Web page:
The Cultural Context: How changing attitudes about gender can help break the cycle of violence
Returning from a flight a few weeks ago, I climbed into a rideshare at San Francisco International Airport. At the end of a long day, I was eager to get home. The driver, a man a few years older than me, greeted me, grabbed my bag, and invited me to say hello to his adorable dog in the passenger seat. We were on our way.
We shared polite small talk. How was my flight? How long had I lived in the Bay Area? What did I do for work? I told him about the event I was returning from, where I’d been interviewing community leaders working to find new solutions to prevent domestic violence.
“If you want to prevent domestic violence,” he said, flashing a derisive grin at me through his rear-view mirror, “tell women not to talk so much.”
What in the world would make this man feel comfortable saying this, especially to a total stranger? Could it be something about me? He knew next to nothing about me: my age, my race, where I live, what I do. It didn't add up. Then I realized that there was something else he knew about me – my gender.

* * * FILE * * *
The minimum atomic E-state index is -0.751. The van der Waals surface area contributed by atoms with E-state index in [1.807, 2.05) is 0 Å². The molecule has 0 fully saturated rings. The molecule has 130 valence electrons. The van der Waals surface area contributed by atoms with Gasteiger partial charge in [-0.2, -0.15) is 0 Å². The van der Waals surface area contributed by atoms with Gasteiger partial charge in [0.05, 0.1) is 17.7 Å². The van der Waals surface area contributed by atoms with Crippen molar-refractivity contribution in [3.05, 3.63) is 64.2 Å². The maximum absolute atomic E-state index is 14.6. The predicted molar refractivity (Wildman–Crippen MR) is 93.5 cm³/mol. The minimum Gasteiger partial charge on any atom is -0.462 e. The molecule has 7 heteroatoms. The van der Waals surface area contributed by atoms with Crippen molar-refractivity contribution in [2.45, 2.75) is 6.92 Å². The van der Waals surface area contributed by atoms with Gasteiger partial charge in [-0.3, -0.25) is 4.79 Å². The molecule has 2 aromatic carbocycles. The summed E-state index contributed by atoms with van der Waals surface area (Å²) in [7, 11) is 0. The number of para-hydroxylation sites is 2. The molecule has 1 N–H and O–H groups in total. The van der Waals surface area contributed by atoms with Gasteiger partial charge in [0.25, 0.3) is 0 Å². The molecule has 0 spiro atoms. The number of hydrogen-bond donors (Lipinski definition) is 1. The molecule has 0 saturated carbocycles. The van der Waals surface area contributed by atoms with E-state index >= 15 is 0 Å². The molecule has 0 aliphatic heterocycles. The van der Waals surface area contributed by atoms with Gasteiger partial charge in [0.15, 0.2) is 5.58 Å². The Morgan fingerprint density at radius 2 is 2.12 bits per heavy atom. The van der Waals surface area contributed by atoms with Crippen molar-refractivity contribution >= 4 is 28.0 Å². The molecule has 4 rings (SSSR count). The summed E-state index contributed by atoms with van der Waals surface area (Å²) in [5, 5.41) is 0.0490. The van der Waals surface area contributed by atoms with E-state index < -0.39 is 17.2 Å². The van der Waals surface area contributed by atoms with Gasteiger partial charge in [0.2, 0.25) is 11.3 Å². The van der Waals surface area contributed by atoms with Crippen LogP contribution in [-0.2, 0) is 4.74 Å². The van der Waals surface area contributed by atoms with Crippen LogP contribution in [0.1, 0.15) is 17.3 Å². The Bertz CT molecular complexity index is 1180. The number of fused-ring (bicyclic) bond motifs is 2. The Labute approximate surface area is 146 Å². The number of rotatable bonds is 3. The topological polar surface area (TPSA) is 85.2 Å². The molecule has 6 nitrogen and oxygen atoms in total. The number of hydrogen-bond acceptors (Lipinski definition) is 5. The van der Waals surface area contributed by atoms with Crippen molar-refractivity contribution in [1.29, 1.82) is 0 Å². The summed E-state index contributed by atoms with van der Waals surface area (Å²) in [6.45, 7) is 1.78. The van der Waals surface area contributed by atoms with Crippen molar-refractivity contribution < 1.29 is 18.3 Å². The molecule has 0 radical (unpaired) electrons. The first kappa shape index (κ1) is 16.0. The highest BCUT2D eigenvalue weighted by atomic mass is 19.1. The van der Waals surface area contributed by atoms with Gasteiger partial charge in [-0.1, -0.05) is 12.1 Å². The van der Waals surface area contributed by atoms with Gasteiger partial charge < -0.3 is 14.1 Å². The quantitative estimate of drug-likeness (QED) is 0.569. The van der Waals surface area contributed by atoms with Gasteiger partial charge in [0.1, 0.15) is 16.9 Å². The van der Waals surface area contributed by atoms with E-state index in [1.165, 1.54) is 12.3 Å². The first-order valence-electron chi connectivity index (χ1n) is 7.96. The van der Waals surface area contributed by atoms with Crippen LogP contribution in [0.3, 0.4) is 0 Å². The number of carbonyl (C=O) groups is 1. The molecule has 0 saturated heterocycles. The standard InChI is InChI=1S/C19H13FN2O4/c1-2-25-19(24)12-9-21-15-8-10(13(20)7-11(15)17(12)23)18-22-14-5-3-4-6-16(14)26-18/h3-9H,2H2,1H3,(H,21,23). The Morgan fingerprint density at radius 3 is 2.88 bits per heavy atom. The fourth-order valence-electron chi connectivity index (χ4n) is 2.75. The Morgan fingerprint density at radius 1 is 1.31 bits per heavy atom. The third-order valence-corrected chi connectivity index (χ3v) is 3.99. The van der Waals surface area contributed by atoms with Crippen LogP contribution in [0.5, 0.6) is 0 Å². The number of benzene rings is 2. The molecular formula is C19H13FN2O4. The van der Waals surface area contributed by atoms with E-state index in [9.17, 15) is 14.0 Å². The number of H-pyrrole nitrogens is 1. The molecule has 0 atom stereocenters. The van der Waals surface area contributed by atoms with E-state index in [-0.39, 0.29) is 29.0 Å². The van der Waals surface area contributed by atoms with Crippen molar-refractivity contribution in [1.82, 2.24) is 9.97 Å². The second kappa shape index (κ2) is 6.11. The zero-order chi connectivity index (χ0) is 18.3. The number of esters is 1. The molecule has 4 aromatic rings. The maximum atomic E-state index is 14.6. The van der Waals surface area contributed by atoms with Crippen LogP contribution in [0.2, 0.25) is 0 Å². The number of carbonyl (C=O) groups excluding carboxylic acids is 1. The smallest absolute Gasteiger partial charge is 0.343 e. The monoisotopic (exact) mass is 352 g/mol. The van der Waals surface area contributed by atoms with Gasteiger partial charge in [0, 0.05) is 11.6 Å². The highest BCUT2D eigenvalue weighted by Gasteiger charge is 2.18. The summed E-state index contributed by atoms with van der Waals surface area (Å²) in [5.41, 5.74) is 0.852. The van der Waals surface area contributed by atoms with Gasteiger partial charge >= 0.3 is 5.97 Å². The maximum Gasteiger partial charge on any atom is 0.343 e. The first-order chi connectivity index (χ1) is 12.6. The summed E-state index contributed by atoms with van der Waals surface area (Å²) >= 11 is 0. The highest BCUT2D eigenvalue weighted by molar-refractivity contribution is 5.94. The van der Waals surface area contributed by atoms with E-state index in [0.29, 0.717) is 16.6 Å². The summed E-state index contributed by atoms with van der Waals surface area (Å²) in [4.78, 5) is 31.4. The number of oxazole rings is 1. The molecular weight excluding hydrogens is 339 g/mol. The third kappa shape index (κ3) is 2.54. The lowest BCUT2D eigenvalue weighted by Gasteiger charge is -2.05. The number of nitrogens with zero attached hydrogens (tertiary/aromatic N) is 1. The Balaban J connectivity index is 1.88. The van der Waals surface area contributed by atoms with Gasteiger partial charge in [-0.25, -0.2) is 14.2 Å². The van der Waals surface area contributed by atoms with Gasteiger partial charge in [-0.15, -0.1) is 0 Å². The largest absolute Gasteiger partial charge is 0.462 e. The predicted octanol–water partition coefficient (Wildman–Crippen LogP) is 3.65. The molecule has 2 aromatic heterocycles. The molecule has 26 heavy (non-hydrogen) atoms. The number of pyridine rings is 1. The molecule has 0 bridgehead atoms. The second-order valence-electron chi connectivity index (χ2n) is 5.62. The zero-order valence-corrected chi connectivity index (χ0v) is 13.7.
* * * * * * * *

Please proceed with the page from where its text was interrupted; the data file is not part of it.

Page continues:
Cultural Context for Violence
Anyone working to end gender-based violence can see that the way we talk about (and think about) gender helps create a cultural context in which violence persists. Still, interactions like this one are hard to believe. In isolation, attitudes like those the driver expressed can lead to a super awkward drive home from the airport. Collectively, however, they help to reinforce a set of behaviors and beliefs that underpins a culture that tolerates violence against women.
The Foundation is beginning to explore the connections between domestic violence and how our society thinks, talks, and behaves regarding gender. We don’t have all the answers. This is a new space for us, and we’re discovering new ways to counteract some of the harmful ideas out there. We’re confident that this is a critically important step toward breaking the cycle of domestic and family violence.
Harmful attitudes about gender help to reinforce a set of behaviors and beliefs that underpins a culture that tolerates gender-based violence.
First Steps: Uncomfortable (but necessary) conversations
A few hours before my ride home from SFO, I had attended a community forum on preventing violence in Los Angeles, and coincidentally, it highlighted how important cultural norms are in the movement to prevent and end domestic violence. That day, men from the neighborhood gathered to discuss violence in their community and their role in perpetuating or preventing it. These men were clear-eyed about the challenges facing their community and passionate about finding solutions – they’re exactly the kind of leaders who can inspire change and help break the cycle of violence.